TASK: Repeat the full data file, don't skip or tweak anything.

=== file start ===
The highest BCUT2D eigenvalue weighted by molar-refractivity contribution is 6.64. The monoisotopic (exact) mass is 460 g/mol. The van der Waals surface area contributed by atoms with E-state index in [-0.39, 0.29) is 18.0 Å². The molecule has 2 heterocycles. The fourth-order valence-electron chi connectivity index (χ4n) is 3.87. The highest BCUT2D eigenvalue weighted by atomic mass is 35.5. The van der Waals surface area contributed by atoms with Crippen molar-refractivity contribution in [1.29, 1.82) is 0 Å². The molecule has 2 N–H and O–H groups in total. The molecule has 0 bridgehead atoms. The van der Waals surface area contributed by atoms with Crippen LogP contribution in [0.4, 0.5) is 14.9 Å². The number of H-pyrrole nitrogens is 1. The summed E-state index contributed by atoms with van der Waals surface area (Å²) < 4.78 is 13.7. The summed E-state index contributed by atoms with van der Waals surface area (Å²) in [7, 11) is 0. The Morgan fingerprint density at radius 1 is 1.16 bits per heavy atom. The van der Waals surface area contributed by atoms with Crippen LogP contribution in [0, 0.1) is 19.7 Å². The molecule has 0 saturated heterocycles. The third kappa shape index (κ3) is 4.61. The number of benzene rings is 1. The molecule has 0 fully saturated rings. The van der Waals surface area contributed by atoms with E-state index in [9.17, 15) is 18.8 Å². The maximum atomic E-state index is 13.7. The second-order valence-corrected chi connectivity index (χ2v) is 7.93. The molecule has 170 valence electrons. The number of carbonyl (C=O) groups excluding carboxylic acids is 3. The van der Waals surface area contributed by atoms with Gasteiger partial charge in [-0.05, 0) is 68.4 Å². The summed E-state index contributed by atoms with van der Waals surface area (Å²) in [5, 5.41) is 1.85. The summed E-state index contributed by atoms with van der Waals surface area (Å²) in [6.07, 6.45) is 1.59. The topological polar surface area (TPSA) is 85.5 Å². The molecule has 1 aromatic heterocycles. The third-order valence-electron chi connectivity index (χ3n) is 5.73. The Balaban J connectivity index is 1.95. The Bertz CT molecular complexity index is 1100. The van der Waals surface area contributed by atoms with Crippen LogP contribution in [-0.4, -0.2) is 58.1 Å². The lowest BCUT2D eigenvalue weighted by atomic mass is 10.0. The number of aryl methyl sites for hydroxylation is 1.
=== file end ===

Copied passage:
The highest BCUT2D eigenvalue weighted by molar-refractivity contribution is 6.64. The monoisotopic (exact) mass is 460 g/mol. The van der Waals surface area contributed by atoms with E-state index in [-0.39, 0.29) is 18.0 Å². The molecule has 2 heterocycles. The fourth-order valence-electron chi connectivity index (χ4n) is 3.87. The highest BCUT2D eigenvalue weighted by atomic mass is 35.5. The van der Waals surface area contributed by atoms with Crippen molar-refractivity contribution in [1.29, 1.82) is 0 Å². The molecule has 2 N–H and O–H groups in total. The molecule has 0 bridgehead atoms. The van der Waals surface area contributed by atoms with Crippen LogP contribution in [0.4, 0.5) is 14.9 Å². The number of H-pyrrole nitrogens is 1. The summed E-state index contributed by atoms with van der Waals surface area (Å²) < 4.78 is 13.7. The summed E-state index contributed by atoms with van der Waals surface area (Å²) in [7, 11) is 0. The Morgan fingerprint density at radius 1 is 1.16 bits per heavy atom. The van der Waals surface area contributed by atoms with Crippen LogP contribution in [0, 0.1) is 19.7 Å². The molecule has 0 saturated heterocycles. The third kappa shape index (κ3) is 4.61. The number of benzene rings is 1. The molecule has 0 fully saturated rings. The van der Waals surface area contributed by atoms with E-state index in [9.17, 15) is 18.8 Å². The maximum atomic E-state index is 13.7. The second-order valence-corrected chi connectivity index (χ2v) is 7.93. The molecule has 170 valence electrons. The number of carbonyl (C=O) groups excluding carboxylic acids is 3. The van der Waals surface area contributed by atoms with Gasteiger partial charge in [-0.05, 0) is 68.4 Å². The summed E-state index contributed by atoms with van der Waals surface area (Å²) in [5, 5.41) is 1.85. The summed E-state index contributed by atoms with van der Waals surface area (Å²) in [6.07, 6.45) is 1.59. The topological polar surface area (TPSA) is 85.5 Å². The molecule has 1 aromatic heterocycles. The third-order valence-electron chi connectivity index (χ3n) is 5.73. The Balaban J connectivity index is 1.95. The Bertz CT molecular complexity index is 1100. The van der Waals surface area contributed by atoms with Crippen LogP contribution in [-0.4, -0.2) is 58.1 Å². The lowest BCUT2D eigenvalue weighted by atomic mass is 10.0. The number of aryl methyl sites for hydroxylation is 1.